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HT: A Pickle Review & Audrey Heller Fund Announcement

by Connie Shakalis

Is it management? Or a certain philosophy about choosing scripts and actors? (I know Corey Hollinger, technical assistant and and stage manager, routinely adds polish.) If your missed JTB’s recent one-woman play, Deborah Yarchun’s “A Pickle,” I’m sorry. I don’t remember seeing a production at Jewish Theatre of Bloomington that wasn’t really, really good.

Yarchun wrote a play about a big jar of salty pickles. A play that had me waking up the next morning thinking about Kosher dills, but also about having grown up in Indianapolis, where the multi-swimming-pooled Riviera Club did not offer memberships to Jewish people or Blacks but, begrudgingly, did to a tiny pod of Catholics. Most of the other swimmers were white and Protestant.

I recognize a play’s impact by how I feel the next day. It’s noon, and I’m still thinking about Doris Rubenstein, whose kitchen-made, recipe-handed-down-from-generations pickles got disqualified at the 2000 Minnesota State Fair. The brined cucumbers sat unseen by fair goers in the out-of-view “Rejected Foods” pile. Just as my best friend, Susie, in Indy couldn’t join the “Rivy” because of her dad’s Jewishness, Doris’ pickles were receiving judgment from the wrong people. The judges weren’t mean; they just had never seen, tasted or known about what defines a Kosher pickle.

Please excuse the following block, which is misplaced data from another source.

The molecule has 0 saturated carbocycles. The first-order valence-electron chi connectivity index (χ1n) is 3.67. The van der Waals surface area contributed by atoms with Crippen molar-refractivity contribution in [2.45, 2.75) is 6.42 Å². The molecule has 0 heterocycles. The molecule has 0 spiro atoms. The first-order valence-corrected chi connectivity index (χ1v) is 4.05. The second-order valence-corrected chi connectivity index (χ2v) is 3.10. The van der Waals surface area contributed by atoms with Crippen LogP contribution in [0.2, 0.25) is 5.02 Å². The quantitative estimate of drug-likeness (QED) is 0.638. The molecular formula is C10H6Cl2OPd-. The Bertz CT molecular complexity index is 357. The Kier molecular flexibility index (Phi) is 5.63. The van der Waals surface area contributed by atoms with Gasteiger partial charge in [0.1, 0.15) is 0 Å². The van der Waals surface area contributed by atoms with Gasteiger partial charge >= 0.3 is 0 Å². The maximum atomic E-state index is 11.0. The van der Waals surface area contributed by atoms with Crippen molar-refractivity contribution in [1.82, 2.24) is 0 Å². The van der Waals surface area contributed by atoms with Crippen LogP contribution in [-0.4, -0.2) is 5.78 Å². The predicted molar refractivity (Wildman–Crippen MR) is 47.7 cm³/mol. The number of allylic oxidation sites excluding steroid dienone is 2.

Playwright Yarchun and actress Annabel Armour have each won numerous theater awards, and the two were a match.

At the play’s end, we heard this: “Announcing the Audrey Heller Jewish Theatre of Bloomington fund.” As much as no one wants to think that Audrey Heller, the theater’s co-founder and current producing artistic director, might someday retire — no! — the fund has been set up to help pay the salary of an eventual new artistic director.


In an unprecedented event, a generous theater lover is matching every single donation, dollar-for-dollar, up to $100,000, according to Cassie Hakken, the theater’s managing director. The Community Foundation of Bloomington and Monroe County manages the fund.

JBT is Indiana’s only Jewish theater and is one of the best ones in the country, although one needn’t be Jewish to participate.

In fact, “A Pickle” actress, Armour, mentioned precisely that when she was cast in the huge role — of a Jewish woman. “I’m not Jewish,” Armour told management.

“That is perfectly fine,” Heller responded, which she explained during the May 22 “A Pickle” talkback.

Heller co-founded the theater in 2005, starting with a few staged readings. Now JTB produces two full-length quality plays per year. The plays they select involve people and events important to Jewish life or to universal human themes.

Donations to the new-artistic-director fund may be made in a variety of ways. For more information, contact Deb Allmayer, the theater’s treasurer, or go to

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